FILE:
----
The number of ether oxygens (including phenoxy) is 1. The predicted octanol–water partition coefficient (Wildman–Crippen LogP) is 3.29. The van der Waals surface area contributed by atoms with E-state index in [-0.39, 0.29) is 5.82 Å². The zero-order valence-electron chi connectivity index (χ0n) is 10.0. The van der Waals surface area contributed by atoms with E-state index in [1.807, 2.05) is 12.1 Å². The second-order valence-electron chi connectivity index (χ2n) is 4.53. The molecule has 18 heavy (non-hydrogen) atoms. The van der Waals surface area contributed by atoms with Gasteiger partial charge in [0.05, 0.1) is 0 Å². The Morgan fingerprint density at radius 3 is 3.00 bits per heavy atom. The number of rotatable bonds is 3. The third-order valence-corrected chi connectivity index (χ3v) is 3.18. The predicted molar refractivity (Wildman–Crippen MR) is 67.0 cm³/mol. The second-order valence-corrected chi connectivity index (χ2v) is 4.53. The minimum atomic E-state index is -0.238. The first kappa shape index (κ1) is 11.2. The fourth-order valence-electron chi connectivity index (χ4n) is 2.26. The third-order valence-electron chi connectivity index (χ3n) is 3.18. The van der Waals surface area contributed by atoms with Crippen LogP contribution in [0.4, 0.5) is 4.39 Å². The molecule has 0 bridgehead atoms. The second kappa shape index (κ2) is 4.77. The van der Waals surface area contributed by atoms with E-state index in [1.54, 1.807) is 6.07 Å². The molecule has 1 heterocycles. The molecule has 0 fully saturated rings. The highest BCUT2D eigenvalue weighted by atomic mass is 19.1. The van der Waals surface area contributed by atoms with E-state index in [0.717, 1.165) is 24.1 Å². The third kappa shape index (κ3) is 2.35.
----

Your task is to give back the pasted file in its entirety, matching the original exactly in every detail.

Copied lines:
The number of ether oxygens (including phenoxy) is 1. The predicted octanol–water partition coefficient (Wildman–Crippen LogP) is 3.29. The van der Waals surface area contributed by atoms with E-state index in [-0.39, 0.29) is 5.82 Å². The zero-order valence-electron chi connectivity index (χ0n) is 10.0. The van der Waals surface area contributed by atoms with E-state index in [1.807, 2.05) is 12.1 Å². The second-order valence-electron chi connectivity index (χ2n) is 4.53. The molecule has 18 heavy (non-hydrogen) atoms. The van der Waals surface area contributed by atoms with Gasteiger partial charge in [0.05, 0.1) is 0 Å². The Morgan fingerprint density at radius 3 is 3.00 bits per heavy atom. The number of rotatable bonds is 3. The third-order valence-corrected chi connectivity index (χ3v) is 3.18. The predicted molar refractivity (Wildman–Crippen MR) is 67.0 cm³/mol. The second-order valence-corrected chi connectivity index (χ2v) is 4.53. The minimum atomic E-state index is -0.238. The first kappa shape index (κ1) is 11.2. The fourth-order valence-electron chi connectivity index (χ4n) is 2.26. The third-order valence-electron chi connectivity index (χ3n) is 3.18. The van der Waals surface area contributed by atoms with Crippen LogP contribution in [0.4, 0.5) is 4.39 Å². The molecule has 0 bridgehead atoms. The second kappa shape index (κ2) is 4.77. The van der Waals surface area contributed by atoms with E-state index in [1.54, 1.807) is 6.07 Å². The molecule has 1 heterocycles. The molecule has 0 fully saturated rings. The highest BCUT2D eigenvalue weighted by atomic mass is 19.1. The van der Waals surface area contributed by atoms with E-state index in [0.717, 1.165) is 24.1 Å². The third kappa shape index (κ3) is 2.35.